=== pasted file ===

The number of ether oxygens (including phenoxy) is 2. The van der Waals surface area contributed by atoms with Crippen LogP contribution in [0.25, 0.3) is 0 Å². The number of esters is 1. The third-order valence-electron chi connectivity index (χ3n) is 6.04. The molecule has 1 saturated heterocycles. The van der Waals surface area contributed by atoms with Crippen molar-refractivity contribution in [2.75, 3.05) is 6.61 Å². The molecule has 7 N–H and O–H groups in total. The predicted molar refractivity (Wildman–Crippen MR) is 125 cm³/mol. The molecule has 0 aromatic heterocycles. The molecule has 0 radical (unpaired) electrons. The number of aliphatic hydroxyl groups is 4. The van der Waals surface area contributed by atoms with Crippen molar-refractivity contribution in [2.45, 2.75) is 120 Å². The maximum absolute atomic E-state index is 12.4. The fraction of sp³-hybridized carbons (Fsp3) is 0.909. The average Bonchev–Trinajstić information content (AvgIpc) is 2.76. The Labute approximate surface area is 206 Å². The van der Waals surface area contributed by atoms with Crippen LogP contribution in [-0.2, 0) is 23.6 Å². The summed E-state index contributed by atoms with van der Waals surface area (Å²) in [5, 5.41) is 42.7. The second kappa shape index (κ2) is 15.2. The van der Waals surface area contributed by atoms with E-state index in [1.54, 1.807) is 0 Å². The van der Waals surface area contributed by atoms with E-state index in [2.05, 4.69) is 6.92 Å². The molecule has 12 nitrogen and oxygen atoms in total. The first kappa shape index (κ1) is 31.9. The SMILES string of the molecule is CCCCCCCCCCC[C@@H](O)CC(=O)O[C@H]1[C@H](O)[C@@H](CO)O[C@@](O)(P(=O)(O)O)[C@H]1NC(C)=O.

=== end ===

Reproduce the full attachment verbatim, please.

The number of ether oxygens (including phenoxy) is 2. The van der Waals surface area contributed by atoms with Crippen LogP contribution in [0.25, 0.3) is 0 Å². The number of esters is 1. The third-order valence-electron chi connectivity index (χ3n) is 6.04. The molecule has 1 saturated heterocycles. The van der Waals surface area contributed by atoms with Crippen molar-refractivity contribution in [2.75, 3.05) is 6.61 Å². The molecule has 7 N–H and O–H groups in total. The predicted molar refractivity (Wildman–Crippen MR) is 125 cm³/mol. The molecule has 0 aromatic heterocycles. The molecule has 0 radical (unpaired) electrons. The number of aliphatic hydroxyl groups is 4. The van der Waals surface area contributed by atoms with Crippen molar-refractivity contribution in [2.45, 2.75) is 120 Å². The maximum absolute atomic E-state index is 12.4. The fraction of sp³-hybridized carbons (Fsp3) is 0.909. The average Bonchev–Trinajstić information content (AvgIpc) is 2.76. The Labute approximate surface area is 206 Å². The van der Waals surface area contributed by atoms with Crippen LogP contribution in [-0.2, 0) is 23.6 Å². The summed E-state index contributed by atoms with van der Waals surface area (Å²) in [5, 5.41) is 42.7. The second kappa shape index (κ2) is 15.2. The van der Waals surface area contributed by atoms with E-state index in [1.54, 1.807) is 0 Å². The van der Waals surface area contributed by atoms with E-state index in [2.05, 4.69) is 6.92 Å². The molecule has 12 nitrogen and oxygen atoms in total. The first kappa shape index (κ1) is 31.9. The SMILES string of the molecule is CCCCCCCCCCC[C@@H](O)CC(=O)O[C@H]1[C@H](O)[C@@H](CO)O[C@@](O)(P(=O)(O)O)[C@H]1NC(C)=O.